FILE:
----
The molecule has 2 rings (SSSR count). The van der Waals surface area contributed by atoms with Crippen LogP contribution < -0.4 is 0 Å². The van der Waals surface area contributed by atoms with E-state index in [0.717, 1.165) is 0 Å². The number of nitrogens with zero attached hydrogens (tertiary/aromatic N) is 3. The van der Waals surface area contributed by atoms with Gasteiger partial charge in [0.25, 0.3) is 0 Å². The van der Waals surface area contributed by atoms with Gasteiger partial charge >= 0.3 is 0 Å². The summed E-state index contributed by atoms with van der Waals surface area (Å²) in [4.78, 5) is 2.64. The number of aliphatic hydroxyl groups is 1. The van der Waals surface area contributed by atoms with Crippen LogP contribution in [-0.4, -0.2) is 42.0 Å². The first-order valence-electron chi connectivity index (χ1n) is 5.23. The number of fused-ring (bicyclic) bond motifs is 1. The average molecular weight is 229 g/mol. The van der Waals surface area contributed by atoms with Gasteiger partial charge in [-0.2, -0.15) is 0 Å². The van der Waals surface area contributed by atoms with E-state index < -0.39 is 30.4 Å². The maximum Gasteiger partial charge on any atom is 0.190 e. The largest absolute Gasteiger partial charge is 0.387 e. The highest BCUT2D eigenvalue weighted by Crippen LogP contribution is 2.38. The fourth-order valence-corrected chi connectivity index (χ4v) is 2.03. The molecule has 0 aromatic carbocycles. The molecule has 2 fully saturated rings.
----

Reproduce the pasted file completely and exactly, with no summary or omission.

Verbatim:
The molecule has 2 rings (SSSR count). The van der Waals surface area contributed by atoms with Crippen LogP contribution < -0.4 is 0 Å². The van der Waals surface area contributed by atoms with E-state index in [0.717, 1.165) is 0 Å². The number of nitrogens with zero attached hydrogens (tertiary/aromatic N) is 3. The van der Waals surface area contributed by atoms with Gasteiger partial charge in [0.25, 0.3) is 0 Å². The van der Waals surface area contributed by atoms with Gasteiger partial charge >= 0.3 is 0 Å². The summed E-state index contributed by atoms with van der Waals surface area (Å²) in [4.78, 5) is 2.64. The number of aliphatic hydroxyl groups is 1. The van der Waals surface area contributed by atoms with Crippen LogP contribution in [-0.4, -0.2) is 42.0 Å². The first-order valence-electron chi connectivity index (χ1n) is 5.23. The number of fused-ring (bicyclic) bond motifs is 1. The average molecular weight is 229 g/mol. The van der Waals surface area contributed by atoms with Gasteiger partial charge in [-0.2, -0.15) is 0 Å². The van der Waals surface area contributed by atoms with E-state index < -0.39 is 30.4 Å². The maximum Gasteiger partial charge on any atom is 0.190 e. The largest absolute Gasteiger partial charge is 0.387 e. The highest BCUT2D eigenvalue weighted by Crippen LogP contribution is 2.38. The fourth-order valence-corrected chi connectivity index (χ4v) is 2.03. The molecule has 0 aromatic carbocycles. The molecule has 2 fully saturated rings.